Talk to any costume designer about her career, and she'll inevitably repeat the words "hard work" — and not just to describe her early years in the field. For Rogien, it's not unusual to be on set as early as 4 a.m. for fittings, to run to a thrift or department store to pull a few things and to submit a round of looks for approval to a director, all in the course of a day. Shooting days can last as long as 12 hours, and there are no days off between episodes. "It's rarely glamorous," Rogien said. "I had one glamorous moment recently shooting at the Plaza, but more often I'm in the Salvation Army and a wall of clothing falls on me. That literally happened last week. It's just one day per season you get to shop at Bergdorf."

In recent years, Rogien has found jobs through her network and her agent. "Film and television are incredibly networked businesses," Rogien explained, noting that few jobs come through job boards. "There's a PA program, and that's really the first step. There are lots of teams that fall together organically and travel together [from project to project]." Rogien was working on "The Good Wife" when the "Girls" job opened up; a producer working on both shows recommended her.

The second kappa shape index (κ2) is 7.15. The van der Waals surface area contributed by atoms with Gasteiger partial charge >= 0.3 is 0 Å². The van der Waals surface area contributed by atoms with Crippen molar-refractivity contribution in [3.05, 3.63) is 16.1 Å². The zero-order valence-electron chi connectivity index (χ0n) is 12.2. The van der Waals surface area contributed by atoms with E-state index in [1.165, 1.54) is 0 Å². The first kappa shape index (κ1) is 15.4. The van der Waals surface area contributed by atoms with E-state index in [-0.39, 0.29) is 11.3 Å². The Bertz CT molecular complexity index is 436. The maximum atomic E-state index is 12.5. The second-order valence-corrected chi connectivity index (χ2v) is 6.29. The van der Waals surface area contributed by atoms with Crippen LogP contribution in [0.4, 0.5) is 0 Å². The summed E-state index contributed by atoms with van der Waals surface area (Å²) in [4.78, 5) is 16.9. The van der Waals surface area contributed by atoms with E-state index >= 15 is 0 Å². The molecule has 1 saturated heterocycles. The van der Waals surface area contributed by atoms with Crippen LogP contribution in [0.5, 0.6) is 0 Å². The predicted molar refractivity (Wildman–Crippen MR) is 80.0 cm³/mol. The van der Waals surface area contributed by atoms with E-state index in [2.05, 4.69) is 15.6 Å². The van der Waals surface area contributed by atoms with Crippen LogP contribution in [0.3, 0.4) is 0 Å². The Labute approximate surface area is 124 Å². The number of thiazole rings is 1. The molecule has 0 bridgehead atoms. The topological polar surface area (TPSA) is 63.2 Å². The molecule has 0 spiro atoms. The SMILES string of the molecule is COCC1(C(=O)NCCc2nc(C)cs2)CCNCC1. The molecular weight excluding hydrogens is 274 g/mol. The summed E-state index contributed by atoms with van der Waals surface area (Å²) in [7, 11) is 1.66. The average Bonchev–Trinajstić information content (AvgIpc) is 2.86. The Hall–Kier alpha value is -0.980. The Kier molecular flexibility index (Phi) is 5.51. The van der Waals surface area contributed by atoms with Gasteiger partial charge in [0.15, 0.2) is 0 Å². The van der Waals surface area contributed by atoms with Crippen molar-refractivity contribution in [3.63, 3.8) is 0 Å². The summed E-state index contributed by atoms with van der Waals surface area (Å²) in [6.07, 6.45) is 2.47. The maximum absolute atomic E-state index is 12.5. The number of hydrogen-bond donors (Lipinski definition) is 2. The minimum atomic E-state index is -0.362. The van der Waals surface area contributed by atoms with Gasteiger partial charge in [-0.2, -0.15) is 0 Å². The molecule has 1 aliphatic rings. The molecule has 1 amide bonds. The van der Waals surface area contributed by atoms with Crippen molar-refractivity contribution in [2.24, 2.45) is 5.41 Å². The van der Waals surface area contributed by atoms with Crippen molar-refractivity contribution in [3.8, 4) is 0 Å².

The audience had, of course, many questions about Rogien's strategy for dressing the cast of "Girls" and "Orange Is the New Black." For "Girls," Rogien said she shops where she thinks the characters would — for Hannah (played by Lena Dunham), that's a lot of vintage and thrift shops mixed with Zara and Topshop. She describes the overall look of "Girls" as "realistic with a bit of lipgloss," adding that she's careful to steer away from trends because by the time a season airs, they may already be out the door. Personal details are key to dressing the cast of "Orange Is the New Black" — a lip color here, untucked socks there. The characters wear uniforms from a real prison uniform manufacturer, and Rogien says they aren't altered unless an actor is especially petite.